Family Events Are Networking Events

Family, given or chosen, may not be your first thought when you hear the term “networking,” but whether your family is large or on the smaller side, they can (surprisingly) be one of your best resources and tools for whatever stage you’re in during your career development process. We have holidays aka designated times throughout the year to have forced interactions with our families, you might as well make the most out of them. These people care about your success and well-being, bypass the marriage and kids chit-chat and jump straight into the career advancement!  

Ask questions. 

Have you always wondered what your super smart tech savvy cousin did? Ask! Were you genuinely aware how high up in the business industry your aunt was? Probably not! Your family can help introduce you to a hiring manager, set you up with an informational interview with someone in an industry you’re interested in, or expose you to new and interesting career fields you never thought of before. Be intentional this holiday season and find out what your loved ones do for their careers and hobbies - it might spark an open door for you! 

Put yourself out there. 

Some people don’t like to humble brag or even talk about themselves in general, but it’s important to share your plans at family gatherings. Let your uncle know you’re interested in getting involved in sustainability. You might find out that he has a connection at work with someone in the Corporate Sustainability Office at his organization who would be willing to chat with you. Your cousin might know of an up-and-coming startup company who is looking for a candidate just like you! Opportunities grow and flourish when you put yourself out there and actually talk instead of refreshing your Instagram every half hour. These people care about your success and well-being, it makes sense to utilize them in your career advancement.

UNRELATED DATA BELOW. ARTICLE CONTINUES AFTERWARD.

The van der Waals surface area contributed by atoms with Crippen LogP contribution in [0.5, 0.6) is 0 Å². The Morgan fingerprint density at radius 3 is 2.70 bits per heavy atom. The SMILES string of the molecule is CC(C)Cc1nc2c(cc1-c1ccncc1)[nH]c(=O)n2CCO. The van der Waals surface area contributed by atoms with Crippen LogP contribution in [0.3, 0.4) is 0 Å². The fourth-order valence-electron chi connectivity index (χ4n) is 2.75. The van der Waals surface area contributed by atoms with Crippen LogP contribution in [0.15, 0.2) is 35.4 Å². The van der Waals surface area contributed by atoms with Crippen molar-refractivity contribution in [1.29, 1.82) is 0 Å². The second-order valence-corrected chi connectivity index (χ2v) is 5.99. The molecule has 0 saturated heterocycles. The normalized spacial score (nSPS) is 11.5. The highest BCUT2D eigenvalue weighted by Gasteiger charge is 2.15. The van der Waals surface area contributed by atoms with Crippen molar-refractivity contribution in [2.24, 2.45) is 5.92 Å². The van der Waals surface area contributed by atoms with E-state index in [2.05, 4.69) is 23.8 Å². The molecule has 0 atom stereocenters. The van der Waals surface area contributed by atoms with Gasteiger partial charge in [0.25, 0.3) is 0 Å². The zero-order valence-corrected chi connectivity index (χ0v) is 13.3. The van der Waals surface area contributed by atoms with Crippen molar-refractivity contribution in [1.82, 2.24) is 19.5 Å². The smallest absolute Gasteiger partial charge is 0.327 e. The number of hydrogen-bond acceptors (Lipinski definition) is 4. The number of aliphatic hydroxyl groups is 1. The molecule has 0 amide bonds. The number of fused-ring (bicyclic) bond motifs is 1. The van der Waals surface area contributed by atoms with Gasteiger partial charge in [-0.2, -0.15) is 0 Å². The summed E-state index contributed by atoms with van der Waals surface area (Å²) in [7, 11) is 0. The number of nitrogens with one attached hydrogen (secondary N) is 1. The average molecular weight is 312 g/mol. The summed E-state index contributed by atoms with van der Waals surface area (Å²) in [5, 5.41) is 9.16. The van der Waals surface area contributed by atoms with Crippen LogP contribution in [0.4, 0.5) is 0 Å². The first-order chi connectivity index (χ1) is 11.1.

Treat them like they aren’t family. 

Loved ones do favors for each other, that’s a pretty common statement. While people who care for you will most likely go out of their way for you, try to not treat them as they owe you “family favors.” Your brother-in-law may have worked very hard to build the relationships he has at his organization and will be putting his name on the line by recommending you. Make sure you are serious, prepared, and respectful when networking with your family. This means following up, making sure you are actually qualified before asking for a job-related favor, thanking them for their gracious gesture, and reciprocating the favor if you are able. Networking connections are a mutually beneficial relationship, whether they are family or not. 


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